In a good large Burgundy glass, the Savigny-lès-Beaune has a limpid, gleaming carmine red color, saturated right to the edge; like the color of American Beauty roses.
When the wine is first poured, aromas of ripe morello cherries, strawberry-rhubarb preserves, and freshly cut peonies gradually emerge,then move in and out of the foreground, sometimes alternating with fleeting suggestions of black tea, dried chanterelles, white pepper, and sandalwood as the nose evolves over time.
On entry, the wine is juicy and vibrant, with a sylphlike core of orange citrus-and-dried cardamom-seasoned black and red fruit that fans out like a peacock’s tail, and is framed in round, velvety, ultrafine tannins and refreshing berry acidity.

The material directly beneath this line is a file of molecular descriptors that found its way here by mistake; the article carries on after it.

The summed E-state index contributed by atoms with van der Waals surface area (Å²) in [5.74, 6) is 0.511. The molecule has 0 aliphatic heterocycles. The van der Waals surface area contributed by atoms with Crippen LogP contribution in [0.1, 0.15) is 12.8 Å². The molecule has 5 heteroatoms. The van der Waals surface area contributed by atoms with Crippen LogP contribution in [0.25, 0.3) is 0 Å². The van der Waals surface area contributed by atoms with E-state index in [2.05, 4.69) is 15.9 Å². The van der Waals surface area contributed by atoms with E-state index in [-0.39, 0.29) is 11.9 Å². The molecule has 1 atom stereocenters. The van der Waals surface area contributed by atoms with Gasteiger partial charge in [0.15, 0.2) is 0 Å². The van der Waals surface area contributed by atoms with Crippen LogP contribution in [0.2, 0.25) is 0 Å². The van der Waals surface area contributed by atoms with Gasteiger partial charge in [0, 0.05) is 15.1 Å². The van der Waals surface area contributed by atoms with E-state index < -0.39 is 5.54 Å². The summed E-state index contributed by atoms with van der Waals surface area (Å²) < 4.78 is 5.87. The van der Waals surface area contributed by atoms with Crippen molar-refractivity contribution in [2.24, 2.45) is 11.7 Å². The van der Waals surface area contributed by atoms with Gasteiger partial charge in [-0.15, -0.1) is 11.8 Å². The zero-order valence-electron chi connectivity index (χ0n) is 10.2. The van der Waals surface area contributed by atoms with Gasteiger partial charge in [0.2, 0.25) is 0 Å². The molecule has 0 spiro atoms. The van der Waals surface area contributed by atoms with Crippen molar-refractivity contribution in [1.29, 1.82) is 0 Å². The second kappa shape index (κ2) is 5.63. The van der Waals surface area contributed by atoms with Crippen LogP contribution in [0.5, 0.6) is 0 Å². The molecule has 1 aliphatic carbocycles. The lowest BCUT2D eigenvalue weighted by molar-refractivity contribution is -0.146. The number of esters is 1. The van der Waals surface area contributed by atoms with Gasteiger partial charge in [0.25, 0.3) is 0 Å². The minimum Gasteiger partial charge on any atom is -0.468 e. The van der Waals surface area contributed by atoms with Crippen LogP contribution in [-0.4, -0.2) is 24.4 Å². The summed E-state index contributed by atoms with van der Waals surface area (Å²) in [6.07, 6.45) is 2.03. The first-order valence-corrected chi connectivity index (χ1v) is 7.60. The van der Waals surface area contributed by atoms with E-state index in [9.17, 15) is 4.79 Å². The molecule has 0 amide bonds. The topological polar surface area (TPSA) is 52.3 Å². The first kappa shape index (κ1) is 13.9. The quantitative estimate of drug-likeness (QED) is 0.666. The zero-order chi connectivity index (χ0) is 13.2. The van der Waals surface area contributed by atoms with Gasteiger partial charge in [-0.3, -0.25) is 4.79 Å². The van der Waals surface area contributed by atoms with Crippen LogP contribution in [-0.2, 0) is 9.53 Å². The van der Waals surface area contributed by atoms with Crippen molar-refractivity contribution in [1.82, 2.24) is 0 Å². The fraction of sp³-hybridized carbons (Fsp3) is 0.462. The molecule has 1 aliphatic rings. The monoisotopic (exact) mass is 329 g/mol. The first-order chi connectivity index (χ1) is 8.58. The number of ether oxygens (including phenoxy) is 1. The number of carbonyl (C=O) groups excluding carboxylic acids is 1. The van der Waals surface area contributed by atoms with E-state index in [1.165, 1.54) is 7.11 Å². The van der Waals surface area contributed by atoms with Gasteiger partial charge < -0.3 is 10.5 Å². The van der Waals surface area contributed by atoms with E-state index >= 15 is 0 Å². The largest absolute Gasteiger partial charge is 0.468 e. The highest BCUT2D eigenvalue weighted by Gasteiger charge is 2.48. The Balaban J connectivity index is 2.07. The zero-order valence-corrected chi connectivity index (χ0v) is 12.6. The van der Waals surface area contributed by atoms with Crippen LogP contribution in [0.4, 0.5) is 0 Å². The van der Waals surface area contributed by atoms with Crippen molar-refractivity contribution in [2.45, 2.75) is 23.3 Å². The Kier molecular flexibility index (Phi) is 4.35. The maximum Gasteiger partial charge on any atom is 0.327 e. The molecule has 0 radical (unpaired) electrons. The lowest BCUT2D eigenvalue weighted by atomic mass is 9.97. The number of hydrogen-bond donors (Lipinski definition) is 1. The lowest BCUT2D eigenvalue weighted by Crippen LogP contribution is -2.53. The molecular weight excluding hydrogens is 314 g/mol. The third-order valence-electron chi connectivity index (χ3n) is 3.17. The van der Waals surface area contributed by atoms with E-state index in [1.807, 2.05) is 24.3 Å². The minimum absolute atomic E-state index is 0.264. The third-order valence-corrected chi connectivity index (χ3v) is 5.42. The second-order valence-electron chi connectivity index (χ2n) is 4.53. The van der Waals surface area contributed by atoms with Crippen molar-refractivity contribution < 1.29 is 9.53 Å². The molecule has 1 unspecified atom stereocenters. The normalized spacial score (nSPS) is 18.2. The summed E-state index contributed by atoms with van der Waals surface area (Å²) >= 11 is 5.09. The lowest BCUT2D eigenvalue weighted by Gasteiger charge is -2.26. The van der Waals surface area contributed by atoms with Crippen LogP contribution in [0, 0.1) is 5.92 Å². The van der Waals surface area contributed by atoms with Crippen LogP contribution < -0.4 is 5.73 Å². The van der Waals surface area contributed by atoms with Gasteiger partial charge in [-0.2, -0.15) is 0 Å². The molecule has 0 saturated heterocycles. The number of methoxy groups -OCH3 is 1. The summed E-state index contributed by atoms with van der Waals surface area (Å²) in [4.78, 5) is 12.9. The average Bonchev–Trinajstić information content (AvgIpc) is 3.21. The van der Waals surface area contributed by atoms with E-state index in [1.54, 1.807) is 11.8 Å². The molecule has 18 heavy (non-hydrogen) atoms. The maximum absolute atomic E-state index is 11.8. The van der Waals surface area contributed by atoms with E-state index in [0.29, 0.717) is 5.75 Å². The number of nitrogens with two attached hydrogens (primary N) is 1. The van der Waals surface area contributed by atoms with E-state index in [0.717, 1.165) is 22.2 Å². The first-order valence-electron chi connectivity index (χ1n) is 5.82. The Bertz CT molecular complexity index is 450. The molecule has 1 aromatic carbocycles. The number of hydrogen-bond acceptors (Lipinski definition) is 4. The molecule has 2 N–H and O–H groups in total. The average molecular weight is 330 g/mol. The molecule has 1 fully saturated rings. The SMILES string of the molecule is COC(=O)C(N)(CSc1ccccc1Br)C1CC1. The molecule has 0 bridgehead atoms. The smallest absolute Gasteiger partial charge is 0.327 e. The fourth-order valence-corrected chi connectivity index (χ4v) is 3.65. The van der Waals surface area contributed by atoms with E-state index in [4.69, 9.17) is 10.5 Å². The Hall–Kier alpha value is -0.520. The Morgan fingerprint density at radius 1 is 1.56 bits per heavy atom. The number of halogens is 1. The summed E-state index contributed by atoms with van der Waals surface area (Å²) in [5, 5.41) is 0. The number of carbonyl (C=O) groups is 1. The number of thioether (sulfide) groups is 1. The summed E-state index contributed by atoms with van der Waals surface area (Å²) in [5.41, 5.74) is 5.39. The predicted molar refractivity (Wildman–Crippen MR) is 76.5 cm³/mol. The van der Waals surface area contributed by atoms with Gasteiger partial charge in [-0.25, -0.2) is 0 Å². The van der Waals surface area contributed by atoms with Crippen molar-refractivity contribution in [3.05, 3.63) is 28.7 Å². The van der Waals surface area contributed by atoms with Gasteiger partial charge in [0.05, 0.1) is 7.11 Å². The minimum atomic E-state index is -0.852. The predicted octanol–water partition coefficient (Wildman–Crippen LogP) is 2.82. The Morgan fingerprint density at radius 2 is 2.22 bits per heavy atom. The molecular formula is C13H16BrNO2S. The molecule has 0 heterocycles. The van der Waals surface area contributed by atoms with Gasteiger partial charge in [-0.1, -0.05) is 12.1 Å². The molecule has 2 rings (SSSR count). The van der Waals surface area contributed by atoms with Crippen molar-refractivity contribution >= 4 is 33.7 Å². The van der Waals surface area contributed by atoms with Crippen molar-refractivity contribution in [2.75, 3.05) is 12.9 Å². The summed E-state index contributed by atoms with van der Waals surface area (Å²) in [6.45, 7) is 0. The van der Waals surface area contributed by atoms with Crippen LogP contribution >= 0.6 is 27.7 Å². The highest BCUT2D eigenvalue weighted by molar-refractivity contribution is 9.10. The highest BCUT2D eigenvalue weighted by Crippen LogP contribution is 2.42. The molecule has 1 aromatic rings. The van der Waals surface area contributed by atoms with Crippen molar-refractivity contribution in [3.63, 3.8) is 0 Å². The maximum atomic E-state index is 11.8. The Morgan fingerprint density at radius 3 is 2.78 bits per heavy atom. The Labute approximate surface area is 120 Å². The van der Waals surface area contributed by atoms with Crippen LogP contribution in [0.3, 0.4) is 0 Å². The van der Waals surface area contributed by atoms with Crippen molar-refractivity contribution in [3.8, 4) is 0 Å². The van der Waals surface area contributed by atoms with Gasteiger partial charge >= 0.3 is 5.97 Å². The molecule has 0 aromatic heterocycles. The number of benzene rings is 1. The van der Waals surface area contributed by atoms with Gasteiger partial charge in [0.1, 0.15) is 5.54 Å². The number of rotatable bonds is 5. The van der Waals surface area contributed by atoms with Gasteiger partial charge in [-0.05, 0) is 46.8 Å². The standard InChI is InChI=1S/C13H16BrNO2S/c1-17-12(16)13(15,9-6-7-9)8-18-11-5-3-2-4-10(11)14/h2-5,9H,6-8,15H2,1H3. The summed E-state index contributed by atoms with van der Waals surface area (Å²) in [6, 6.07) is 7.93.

About this wine producer: Fine, inexpensive, estate-bottled Burgundy is always a happy surprise. The land is expensive, the work is hard, and demand usually exceeds supply. But if you’re willing to look beyond the most famous villages of the Côte d’Or, there are still discoveries to be made: expressive Burgundies, white and red, grown by passionate stewards of the genuine Burgundian tradition. The Cornu family has lived in Echevronne, about seven kilometers northwest of Beaune, since the thirteenth century. Pierre Cornu joined his parents in the late 1970s, and like so many of the best of his generation, was the first in his family to estate-bottle the wine. In 1981 he married Bernadette Camus, and in 2007, after completing her studies in enology at Beaune, their daughter Lydia, along with her husband Christophe Pertuzot (previously of Domaine Leroy), joined them as co-gerants, ensuring the continuity of this dynamic ten-hectare estate.